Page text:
I received an email from Planned Parenthood today. They are rallying those interested to send a condom to the Republican Convention to remind them that protecting the health of women is a non-partisan issue.
I like the vision of thousands of condoms arriving in St. Paul. If you’d like to send one (or many), here’s the link.
Â Just to wrap up, we left Teton Springs and drove to St. George where we stayed a couple of days.Â It was really hot!Â We arrived home on Aug. 15.Â It was a great trip with new sights, some really good dinners out (even one in St. George), and some new knowledge gained about what works and what doesn’t.
What was best?Â I think the Hoh Rain Forest in Olympic National ParkÂ was exceptional.Â The Butchart GardensÂ were spectacular and a place one could visit all different times of the year.Â The Connor Butler restaurant wasÂ a great experience -Â great chef, great restaurant, great time.Â Learning about the bridges in Oregon was quite interesting.Â And, of course, taking this trip with John was the best of all.
So if I had to do it over again?Â I’d book king-size beds only.Â A working internet is a must.Â I’d pack half or less of the clothes I brought.Â Having a kitchen is a good thing.Â Booking places with owners who manage their own propertiesÂ is less of a good thing.Â And I wouldn’t book places that boast of having a jacuzzi bathtub in the living area.Â It’s stupid and takes up the space that a couch should go in (Best Western, Gardiner, MT.)Â I’d always bring my own sheets to exchange for scratchy or pill-y ones.Â I think I’d leave the chairs and table home next time because we were always able to find a picnic table.
So we are home for a while but we did book a vacation for March today!
Doesn’t John’s forehand look great? I gimped around the tennis court for a while and did hit a few balls but mostly John used the ball machine and I took a bunch of pictures. It’s tricky to time hitting the shutter on the camera to get the photo you actually want. I’ve got a lot of pictures of John getting ready to hit or being finished with his stroke.
After tennis we cleaned up and went over to the Teton Brewing Company to sample beer and have lunch. However, they were closed so we went to a local tavern in town, had some chicken wings and then came back and watched TV. Another pretty quiet day.
Not again! The very first time that John and I play tennis on our vacation and I pull/tear my calf tendon/muscle. This is the fourth time! So annoying. So painful. Luckily there is a ball machine here so John can still hit. And even I can hit with the ball machine because once it and I am set, I don’t have to move much. But rats!
In reference to yesterday’s entry about Nathan, he’s been to the dentist and it appears that he knocked the tooth clear out of his mouth – no breakage, no shoving the tooth up into his gum (like Jonathan did), so he’s basically fine except missing a tooth. He was trying to carry a stool down the stairs and fell with it. Ice cream and truck videos seem to have made him happy again.
This is kind of a hack. The picture of the house we are staying at in Victor, Idaho at Teton Springs was actually taken last year. But we are staying in the same place and we really did almost nothing today so I thought I’d just stick this picture in.
This is a beautiful resort. I’d highly recommend it.
So, let’s see, we went to the Victor Market and bought some vegetables, took a little lie down in the afternoon, grilled steak and watched the results program for So You Think You Can Dance. Sometimes you just need a slow day.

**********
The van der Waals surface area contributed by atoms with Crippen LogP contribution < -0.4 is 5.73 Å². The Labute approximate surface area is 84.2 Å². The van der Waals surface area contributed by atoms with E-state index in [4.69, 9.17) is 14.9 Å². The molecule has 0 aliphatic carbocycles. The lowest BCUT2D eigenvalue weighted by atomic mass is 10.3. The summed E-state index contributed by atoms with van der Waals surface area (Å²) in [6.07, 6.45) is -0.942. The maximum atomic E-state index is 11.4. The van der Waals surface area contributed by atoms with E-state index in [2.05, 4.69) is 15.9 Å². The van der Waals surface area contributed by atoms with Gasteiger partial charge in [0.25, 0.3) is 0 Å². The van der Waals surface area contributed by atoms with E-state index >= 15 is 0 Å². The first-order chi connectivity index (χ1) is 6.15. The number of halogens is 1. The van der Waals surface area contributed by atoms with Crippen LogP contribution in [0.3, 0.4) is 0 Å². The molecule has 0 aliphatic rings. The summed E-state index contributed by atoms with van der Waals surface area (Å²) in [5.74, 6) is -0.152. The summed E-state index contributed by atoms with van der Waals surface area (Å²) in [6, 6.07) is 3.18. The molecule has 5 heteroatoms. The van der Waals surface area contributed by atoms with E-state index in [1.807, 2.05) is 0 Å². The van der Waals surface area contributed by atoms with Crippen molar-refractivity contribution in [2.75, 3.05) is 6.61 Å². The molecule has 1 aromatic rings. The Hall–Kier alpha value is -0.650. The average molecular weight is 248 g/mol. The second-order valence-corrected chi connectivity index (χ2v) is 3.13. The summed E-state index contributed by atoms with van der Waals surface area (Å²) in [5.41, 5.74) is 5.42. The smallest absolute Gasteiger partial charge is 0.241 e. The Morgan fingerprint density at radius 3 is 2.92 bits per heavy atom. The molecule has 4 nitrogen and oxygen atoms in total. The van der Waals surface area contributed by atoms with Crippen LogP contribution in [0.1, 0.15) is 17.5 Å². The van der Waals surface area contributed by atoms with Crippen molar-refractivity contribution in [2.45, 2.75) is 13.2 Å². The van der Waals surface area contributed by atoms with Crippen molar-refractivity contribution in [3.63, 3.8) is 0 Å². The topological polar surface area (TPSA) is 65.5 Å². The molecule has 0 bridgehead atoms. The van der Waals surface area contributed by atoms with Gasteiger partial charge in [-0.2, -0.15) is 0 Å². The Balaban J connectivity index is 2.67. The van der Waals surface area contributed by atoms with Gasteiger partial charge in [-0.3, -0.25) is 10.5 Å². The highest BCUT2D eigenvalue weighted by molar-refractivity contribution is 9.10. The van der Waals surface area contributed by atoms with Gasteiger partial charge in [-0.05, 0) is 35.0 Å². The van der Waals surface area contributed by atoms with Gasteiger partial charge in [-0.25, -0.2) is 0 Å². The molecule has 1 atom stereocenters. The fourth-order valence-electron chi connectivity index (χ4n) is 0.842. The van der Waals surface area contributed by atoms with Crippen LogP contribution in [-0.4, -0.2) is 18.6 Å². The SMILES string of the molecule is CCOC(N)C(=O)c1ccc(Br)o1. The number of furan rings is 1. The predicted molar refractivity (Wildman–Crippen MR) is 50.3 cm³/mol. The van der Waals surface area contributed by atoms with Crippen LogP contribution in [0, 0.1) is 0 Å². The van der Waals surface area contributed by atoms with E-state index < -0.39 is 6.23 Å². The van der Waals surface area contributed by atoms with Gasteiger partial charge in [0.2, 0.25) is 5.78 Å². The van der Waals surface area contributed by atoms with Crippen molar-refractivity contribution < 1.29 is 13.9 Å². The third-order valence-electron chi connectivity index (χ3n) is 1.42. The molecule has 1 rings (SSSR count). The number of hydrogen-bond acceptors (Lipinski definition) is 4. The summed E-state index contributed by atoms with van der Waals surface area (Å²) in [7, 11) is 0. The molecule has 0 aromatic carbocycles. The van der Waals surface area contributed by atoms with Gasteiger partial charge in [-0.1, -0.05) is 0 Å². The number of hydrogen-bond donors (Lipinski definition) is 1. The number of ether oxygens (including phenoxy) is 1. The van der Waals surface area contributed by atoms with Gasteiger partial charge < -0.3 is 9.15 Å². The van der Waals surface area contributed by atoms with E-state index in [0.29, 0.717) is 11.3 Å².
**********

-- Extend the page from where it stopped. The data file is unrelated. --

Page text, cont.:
Jonathan also called to say that Nathan fell down the stairs and knocked out his front tooth. We are so concerned. Jonathan didn’t have any details and we are hoping to hear more soon. Like father, like son – Jon knocked out his front tooth when he was two as well.
After picnicking at Yellowstone NP, we made our way to Teton Springs. Along the way were many wonderful vistas of the Tetons as seen from the west (non-park) side. It seemed fitting that after seeing the Liberty Cap in the morning, that we would see Tetons in the afternoon.
When we passed through the town of Tetonia John broke into a chorus of “Hail, Tetonia!” Seriously, it’s like living in a town named Breastville.
We also passed miles and miles of potato plant fields. This area is the self-proclaimed “Seed potato capital of the world.” So before checking in we stopped to do some food shopping. When in Rome do as the Romans do, so we bought some potatoes.
Last night we stayed at the Best Western at Mammoth Springs. It wasn’t the Best. Our room was next to the guest laundry, had no place to sit since they decided to put the bathtub in the bedroom area, had an air conditioner that worked intermittently and the internet was a joke. So we pulled the plug and decided we’d head to Teton Springs a couple of days early. On the way we visited the Mammoth Springs section of Yellowstone National Park. Here’s a picture of a dormant geyser named Liberty Cap. In the late 1800’s we were feeling more congenial about the French and some guy thought this looked like a cap worn during the French revolution. John made some crude remark about what it looked like and I suggested it might be called Le Cock du Liberte.
The Mammoth Springs area seems to have dried out since we were here last year. The underground water stops and starts due to earthquakes and mineral disposits. What may have been dormant can spring to life. We only visited the northern portion of the park today since we needed to get on to our next destination.
After having lunch at the Uptown Cafe, we searched for the Berkeley Pit. Not too hard to find since it is enormous! And while all the wealth taken out of Butte was a good thing for some people, the Berkeley Pit is now a bad thing for everyone.
It seems that drift mining was no longer economically feasible so in the early 70’s they started open pit mining. The pit got bigger and bigger. Whole neighborhoods were swallowed up by the growing mine. And then, after they decided they got all they were going to get, the mine operators shut the operation down. And they shut off the pumps that were keeping the groundwater out of the mine. In the last 20 years, water has been seeping into the pit and the mine shafts. It is dangerous water full of dissolved minerals. Once the water hits 5410 feet it will invade the water system of Butte. They’ve got about 200 feet left to go. It’s a pretty scary scenario.